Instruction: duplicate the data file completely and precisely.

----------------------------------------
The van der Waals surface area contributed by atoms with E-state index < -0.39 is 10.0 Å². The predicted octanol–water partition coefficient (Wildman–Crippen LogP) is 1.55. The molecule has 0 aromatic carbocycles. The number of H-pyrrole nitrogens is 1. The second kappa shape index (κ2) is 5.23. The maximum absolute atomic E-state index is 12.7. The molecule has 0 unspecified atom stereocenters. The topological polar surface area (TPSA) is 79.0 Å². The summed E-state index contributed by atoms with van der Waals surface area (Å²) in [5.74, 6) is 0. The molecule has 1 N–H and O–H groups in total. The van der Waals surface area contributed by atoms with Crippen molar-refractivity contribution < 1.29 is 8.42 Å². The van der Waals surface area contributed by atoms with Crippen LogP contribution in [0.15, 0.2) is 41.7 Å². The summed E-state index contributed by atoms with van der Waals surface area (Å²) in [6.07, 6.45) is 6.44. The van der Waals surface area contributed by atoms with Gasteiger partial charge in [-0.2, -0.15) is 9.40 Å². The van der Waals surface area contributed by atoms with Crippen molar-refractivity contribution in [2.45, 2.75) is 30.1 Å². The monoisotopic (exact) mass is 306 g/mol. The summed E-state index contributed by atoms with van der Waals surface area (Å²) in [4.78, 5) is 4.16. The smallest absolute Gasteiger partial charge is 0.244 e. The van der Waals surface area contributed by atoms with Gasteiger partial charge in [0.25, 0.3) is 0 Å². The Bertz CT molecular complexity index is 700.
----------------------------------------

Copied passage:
The van der Waals surface area contributed by atoms with E-state index < -0.39 is 10.0 Å². The predicted octanol–water partition coefficient (Wildman–Crippen LogP) is 1.55. The molecule has 0 aromatic carbocycles. The number of H-pyrrole nitrogens is 1. The second kappa shape index (κ2) is 5.23. The maximum absolute atomic E-state index is 12.7. The molecule has 0 unspecified atom stereocenters. The topological polar surface area (TPSA) is 79.0 Å². The summed E-state index contributed by atoms with van der Waals surface area (Å²) in [5.74, 6) is 0. The molecule has 1 N–H and O–H groups in total. The van der Waals surface area contributed by atoms with Crippen molar-refractivity contribution < 1.29 is 8.42 Å². The van der Waals surface area contributed by atoms with Crippen LogP contribution in [0.15, 0.2) is 41.7 Å². The summed E-state index contributed by atoms with van der Waals surface area (Å²) in [6.07, 6.45) is 6.44. The van der Waals surface area contributed by atoms with Gasteiger partial charge in [-0.2, -0.15) is 9.40 Å². The van der Waals surface area contributed by atoms with Crippen molar-refractivity contribution in [2.45, 2.75) is 30.1 Å². The monoisotopic (exact) mass is 306 g/mol. The summed E-state index contributed by atoms with van der Waals surface area (Å²) in [4.78, 5) is 4.16. The smallest absolute Gasteiger partial charge is 0.244 e. The van der Waals surface area contributed by atoms with Gasteiger partial charge in [0.25, 0.3) is 0 Å². The Bertz CT molecular complexity index is 700.